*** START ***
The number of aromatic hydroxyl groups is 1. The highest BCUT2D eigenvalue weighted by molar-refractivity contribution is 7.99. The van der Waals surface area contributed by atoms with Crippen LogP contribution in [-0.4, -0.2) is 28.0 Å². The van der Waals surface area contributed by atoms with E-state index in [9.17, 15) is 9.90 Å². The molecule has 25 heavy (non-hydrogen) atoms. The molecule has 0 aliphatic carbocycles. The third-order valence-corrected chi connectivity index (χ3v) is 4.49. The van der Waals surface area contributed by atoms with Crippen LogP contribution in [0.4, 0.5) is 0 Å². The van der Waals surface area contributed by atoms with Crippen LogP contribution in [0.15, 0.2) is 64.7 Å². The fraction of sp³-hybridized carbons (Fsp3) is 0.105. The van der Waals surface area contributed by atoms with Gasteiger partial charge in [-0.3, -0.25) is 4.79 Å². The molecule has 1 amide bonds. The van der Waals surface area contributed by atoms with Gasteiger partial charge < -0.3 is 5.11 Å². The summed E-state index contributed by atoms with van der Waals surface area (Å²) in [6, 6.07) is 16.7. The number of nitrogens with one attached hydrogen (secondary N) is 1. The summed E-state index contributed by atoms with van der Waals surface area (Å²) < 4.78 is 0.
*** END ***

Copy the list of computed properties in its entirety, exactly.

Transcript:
The number of aromatic hydroxyl groups is 1. The highest BCUT2D eigenvalue weighted by molar-refractivity contribution is 7.99. The van der Waals surface area contributed by atoms with Crippen LogP contribution in [-0.4, -0.2) is 28.0 Å². The van der Waals surface area contributed by atoms with E-state index in [9.17, 15) is 9.90 Å². The molecule has 25 heavy (non-hydrogen) atoms. The molecule has 0 aliphatic carbocycles. The third-order valence-corrected chi connectivity index (χ3v) is 4.49. The van der Waals surface area contributed by atoms with Crippen LogP contribution in [0.4, 0.5) is 0 Å². The van der Waals surface area contributed by atoms with Crippen LogP contribution in [0.15, 0.2) is 64.7 Å². The fraction of sp³-hybridized carbons (Fsp3) is 0.105. The van der Waals surface area contributed by atoms with Gasteiger partial charge in [-0.3, -0.25) is 4.79 Å². The molecule has 1 amide bonds. The van der Waals surface area contributed by atoms with Gasteiger partial charge < -0.3 is 5.11 Å². The summed E-state index contributed by atoms with van der Waals surface area (Å²) in [6, 6.07) is 16.7. The number of nitrogens with one attached hydrogen (secondary N) is 1. The summed E-state index contributed by atoms with van der Waals surface area (Å²) < 4.78 is 0.